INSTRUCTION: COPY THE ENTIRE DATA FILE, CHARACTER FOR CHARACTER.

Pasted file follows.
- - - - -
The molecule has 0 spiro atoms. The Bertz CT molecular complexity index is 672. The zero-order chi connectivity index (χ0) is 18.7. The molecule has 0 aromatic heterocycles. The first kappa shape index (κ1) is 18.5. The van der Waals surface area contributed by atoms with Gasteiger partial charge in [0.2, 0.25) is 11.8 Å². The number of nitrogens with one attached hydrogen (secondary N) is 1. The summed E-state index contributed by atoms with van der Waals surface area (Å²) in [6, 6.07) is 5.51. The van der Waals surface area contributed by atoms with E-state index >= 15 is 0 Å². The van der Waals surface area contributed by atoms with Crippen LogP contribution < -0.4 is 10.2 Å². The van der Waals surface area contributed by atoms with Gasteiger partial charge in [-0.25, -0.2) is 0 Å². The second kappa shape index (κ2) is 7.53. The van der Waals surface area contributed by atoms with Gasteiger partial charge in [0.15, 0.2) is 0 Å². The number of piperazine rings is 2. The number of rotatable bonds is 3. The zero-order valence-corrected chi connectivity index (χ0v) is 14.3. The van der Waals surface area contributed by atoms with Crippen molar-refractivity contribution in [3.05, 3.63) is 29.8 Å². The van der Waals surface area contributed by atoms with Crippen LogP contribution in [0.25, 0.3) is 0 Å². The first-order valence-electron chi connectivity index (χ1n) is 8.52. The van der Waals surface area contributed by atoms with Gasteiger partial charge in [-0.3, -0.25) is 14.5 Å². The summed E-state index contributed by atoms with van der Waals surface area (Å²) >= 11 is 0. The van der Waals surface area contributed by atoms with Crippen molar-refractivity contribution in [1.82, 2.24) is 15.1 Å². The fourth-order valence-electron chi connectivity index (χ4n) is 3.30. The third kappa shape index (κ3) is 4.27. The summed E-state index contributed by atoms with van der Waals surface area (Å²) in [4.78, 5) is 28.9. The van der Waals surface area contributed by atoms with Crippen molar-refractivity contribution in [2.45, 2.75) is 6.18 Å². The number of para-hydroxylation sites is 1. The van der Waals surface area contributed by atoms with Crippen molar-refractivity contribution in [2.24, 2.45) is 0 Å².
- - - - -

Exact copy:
The molecule has 0 spiro atoms. The Bertz CT molecular complexity index is 672. The zero-order chi connectivity index (χ0) is 18.7. The molecule has 0 aromatic heterocycles. The first kappa shape index (κ1) is 18.5. The van der Waals surface area contributed by atoms with Gasteiger partial charge in [0.2, 0.25) is 11.8 Å². The number of nitrogens with one attached hydrogen (secondary N) is 1. The summed E-state index contributed by atoms with van der Waals surface area (Å²) in [6, 6.07) is 5.51. The van der Waals surface area contributed by atoms with E-state index >= 15 is 0 Å². The van der Waals surface area contributed by atoms with Crippen LogP contribution < -0.4 is 10.2 Å². The van der Waals surface area contributed by atoms with Gasteiger partial charge in [-0.25, -0.2) is 0 Å². The second kappa shape index (κ2) is 7.53. The van der Waals surface area contributed by atoms with Gasteiger partial charge in [0.15, 0.2) is 0 Å². The number of piperazine rings is 2. The number of rotatable bonds is 3. The zero-order valence-corrected chi connectivity index (χ0v) is 14.3. The van der Waals surface area contributed by atoms with Crippen molar-refractivity contribution in [3.05, 3.63) is 29.8 Å². The van der Waals surface area contributed by atoms with Crippen LogP contribution in [0.25, 0.3) is 0 Å². The first-order valence-electron chi connectivity index (χ1n) is 8.52. The van der Waals surface area contributed by atoms with Gasteiger partial charge in [-0.3, -0.25) is 14.5 Å². The summed E-state index contributed by atoms with van der Waals surface area (Å²) >= 11 is 0. The van der Waals surface area contributed by atoms with Crippen molar-refractivity contribution in [1.82, 2.24) is 15.1 Å². The fourth-order valence-electron chi connectivity index (χ4n) is 3.30. The third kappa shape index (κ3) is 4.27. The summed E-state index contributed by atoms with van der Waals surface area (Å²) in [4.78, 5) is 28.9. The van der Waals surface area contributed by atoms with Crippen molar-refractivity contribution in [2.45, 2.75) is 6.18 Å². The number of para-hydroxylation sites is 1. The van der Waals surface area contributed by atoms with Crippen molar-refractivity contribution in [2.24, 2.45) is 0 Å².